Drugs, alcohol and HIV: It’s all about extremes

Themes, themes, themes. Deciding the themes we select for HIV Nursing can be an arduous task. Over the past 11 years we have exhausted many avenues, but surprisingly we’ve never really hit upon drugs and alcohol.

Shaun Watson
Clinical Nurse Specialist


Welcome to the autumn issue of HIV Nursing. As I write this editorial, the NHIVNA annual conference seems a distant memory. It is always inspirational to come across like-minded nurses in the same field sharing their expertise and knowledge, and innovative ideas.

Linda Panton
Clinical Nurse Specialist, Western General Hospital, Edinburgh

HIV and homelessness in central London: Reflections from a specialist homeless general practice

The term ‘homelessness’ is interpreted in a variety of ways, depending on perspective and context. The definition which is generally accepted within healthcare settings includes rough sleepers and those in temporary accommodation such as hostel dwellers, couch surfers and squatters.

Maxine Radcliffe
London Network of Nurses and Midwives Homelessness Group

HIV and bone health

Despite advances in HIV medicine people living with HIV (PLWH) continue to face many physical challenges. As the natural history of HIV infection evolves and with an ageing cohort, bone health and disease should be an important consideration for healthcare professionals working in this field.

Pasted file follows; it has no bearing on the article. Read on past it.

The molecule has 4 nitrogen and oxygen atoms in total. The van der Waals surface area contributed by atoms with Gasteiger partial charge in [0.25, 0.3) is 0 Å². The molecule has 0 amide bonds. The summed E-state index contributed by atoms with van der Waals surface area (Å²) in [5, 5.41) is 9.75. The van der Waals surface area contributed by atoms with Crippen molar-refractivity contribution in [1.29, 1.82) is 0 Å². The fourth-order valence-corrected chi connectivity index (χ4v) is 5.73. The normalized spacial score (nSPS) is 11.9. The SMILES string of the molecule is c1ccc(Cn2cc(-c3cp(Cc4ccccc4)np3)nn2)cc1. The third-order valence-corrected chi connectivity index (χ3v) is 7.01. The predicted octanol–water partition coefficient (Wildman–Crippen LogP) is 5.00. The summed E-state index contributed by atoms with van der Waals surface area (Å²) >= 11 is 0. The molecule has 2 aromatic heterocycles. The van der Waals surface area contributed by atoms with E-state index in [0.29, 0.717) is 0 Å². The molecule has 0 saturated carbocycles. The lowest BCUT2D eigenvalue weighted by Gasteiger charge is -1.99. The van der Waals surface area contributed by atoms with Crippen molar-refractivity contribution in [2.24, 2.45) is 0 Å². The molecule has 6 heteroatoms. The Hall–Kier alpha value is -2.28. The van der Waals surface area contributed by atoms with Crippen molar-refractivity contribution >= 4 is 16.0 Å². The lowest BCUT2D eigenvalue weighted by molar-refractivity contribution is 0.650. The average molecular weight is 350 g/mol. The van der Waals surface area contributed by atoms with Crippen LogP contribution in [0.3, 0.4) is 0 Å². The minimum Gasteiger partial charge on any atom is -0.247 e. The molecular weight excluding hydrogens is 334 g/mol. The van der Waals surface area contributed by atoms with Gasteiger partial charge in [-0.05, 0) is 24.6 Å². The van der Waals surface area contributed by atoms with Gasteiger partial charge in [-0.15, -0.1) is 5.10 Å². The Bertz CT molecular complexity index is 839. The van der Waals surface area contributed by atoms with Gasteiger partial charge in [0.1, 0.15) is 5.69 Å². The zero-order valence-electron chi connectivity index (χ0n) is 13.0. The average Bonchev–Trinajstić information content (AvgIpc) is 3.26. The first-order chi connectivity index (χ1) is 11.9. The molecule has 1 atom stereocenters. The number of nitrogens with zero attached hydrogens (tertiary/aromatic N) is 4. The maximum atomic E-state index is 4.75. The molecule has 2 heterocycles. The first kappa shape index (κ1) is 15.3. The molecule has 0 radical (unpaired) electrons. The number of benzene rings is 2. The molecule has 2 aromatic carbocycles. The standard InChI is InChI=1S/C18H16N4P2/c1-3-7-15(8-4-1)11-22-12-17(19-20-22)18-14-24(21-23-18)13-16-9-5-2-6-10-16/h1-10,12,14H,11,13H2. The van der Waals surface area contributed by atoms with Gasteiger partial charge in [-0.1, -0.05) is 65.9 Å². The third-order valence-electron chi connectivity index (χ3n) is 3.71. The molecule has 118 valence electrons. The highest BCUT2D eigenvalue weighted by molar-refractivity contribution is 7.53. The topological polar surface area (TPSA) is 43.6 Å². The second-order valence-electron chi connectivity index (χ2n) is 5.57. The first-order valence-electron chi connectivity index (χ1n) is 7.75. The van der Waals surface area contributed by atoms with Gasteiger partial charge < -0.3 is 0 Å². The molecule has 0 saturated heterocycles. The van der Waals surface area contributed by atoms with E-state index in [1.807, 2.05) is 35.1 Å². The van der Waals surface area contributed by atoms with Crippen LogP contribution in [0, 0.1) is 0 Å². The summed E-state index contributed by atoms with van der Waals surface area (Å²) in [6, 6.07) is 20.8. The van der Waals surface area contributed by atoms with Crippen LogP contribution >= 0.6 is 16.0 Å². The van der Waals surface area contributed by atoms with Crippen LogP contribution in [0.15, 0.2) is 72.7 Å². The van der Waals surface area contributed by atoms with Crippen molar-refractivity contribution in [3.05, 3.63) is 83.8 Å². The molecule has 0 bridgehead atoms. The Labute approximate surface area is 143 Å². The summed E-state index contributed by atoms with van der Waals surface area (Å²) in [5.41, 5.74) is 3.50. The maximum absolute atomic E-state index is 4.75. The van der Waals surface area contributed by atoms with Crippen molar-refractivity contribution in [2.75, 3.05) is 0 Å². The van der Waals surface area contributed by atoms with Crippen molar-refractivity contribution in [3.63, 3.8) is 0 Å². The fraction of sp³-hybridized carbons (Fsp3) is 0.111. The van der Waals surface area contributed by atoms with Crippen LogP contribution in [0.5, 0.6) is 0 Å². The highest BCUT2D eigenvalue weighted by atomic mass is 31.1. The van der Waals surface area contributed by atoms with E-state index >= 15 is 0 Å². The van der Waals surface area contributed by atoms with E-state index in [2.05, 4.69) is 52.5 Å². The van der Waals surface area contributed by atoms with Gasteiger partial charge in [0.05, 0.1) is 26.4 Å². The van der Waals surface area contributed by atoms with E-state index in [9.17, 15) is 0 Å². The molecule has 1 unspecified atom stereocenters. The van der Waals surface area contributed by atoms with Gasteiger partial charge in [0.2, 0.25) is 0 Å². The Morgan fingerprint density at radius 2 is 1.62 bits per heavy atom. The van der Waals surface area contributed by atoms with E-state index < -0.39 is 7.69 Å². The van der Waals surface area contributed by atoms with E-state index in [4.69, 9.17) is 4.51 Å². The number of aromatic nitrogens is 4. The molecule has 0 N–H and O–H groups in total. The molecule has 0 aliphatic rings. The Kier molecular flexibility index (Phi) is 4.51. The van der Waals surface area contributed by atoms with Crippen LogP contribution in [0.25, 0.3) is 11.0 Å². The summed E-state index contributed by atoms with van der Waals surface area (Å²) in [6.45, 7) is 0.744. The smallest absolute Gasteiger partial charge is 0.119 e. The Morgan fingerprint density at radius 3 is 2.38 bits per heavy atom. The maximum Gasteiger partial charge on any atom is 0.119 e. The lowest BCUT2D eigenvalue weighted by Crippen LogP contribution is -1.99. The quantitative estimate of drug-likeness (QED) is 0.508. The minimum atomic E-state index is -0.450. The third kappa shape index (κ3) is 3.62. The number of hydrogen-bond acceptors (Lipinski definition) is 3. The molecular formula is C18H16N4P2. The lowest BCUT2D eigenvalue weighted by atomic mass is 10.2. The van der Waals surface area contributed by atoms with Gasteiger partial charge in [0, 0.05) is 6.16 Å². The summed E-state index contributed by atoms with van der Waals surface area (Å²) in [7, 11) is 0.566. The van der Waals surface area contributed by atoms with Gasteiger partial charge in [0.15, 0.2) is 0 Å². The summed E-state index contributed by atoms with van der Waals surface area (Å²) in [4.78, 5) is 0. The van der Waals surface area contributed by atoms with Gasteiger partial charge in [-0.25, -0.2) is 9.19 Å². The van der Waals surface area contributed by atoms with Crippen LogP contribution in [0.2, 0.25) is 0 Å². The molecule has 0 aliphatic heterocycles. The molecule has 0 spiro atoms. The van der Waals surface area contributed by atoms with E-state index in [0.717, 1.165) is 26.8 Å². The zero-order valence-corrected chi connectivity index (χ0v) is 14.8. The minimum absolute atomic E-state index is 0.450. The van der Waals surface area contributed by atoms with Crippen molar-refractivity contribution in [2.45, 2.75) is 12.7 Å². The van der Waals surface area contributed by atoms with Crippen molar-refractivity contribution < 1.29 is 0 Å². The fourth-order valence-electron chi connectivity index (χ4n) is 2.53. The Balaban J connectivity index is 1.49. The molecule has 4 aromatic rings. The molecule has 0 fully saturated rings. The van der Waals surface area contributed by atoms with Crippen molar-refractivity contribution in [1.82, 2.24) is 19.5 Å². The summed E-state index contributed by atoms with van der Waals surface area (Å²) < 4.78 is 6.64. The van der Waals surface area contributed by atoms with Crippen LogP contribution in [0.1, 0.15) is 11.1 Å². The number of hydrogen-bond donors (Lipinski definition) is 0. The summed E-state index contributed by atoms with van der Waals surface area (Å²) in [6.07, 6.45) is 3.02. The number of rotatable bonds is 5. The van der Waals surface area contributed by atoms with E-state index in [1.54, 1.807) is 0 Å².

Juliet Bennett
Independent Nurse Advisor

Case study: ageing HIV-positive drug users

Approximately 25% of HIV-positive adults accessing care in the UK are aged over 50 years. Due to the success of highly active antiretroviral therapy (HAART), people living with HIV now have a life expectancy that is only slightly shorter than people who are not infected.Many drug users who were infected in the mid-1980s, but survived due to the introduction of ART, are now in this age bracket.

Linda Panton
Senior Charge Nurse, Edinburgh, NHS Lothian

Trials and tribulations of hepatitis C treatment in Lothian prisons

Hepatitis C virus (HCV) is a blood-borne virus that can cause both acute and chronic infection. In Scotland, it is well known that the main transmission route of HCV is through drug use and a study into prevalence of HCV in Her Majesty’s Prisons (HMPs) in Scotland showed that 53% of intravenous drug users (IVDU) tested were antibody positive. HIVN 2015; 15: 3-7

Fiona Rose & Sara Lamond
Nurse & Nurse

HIV Nursing

Sharing best practice in HIV care

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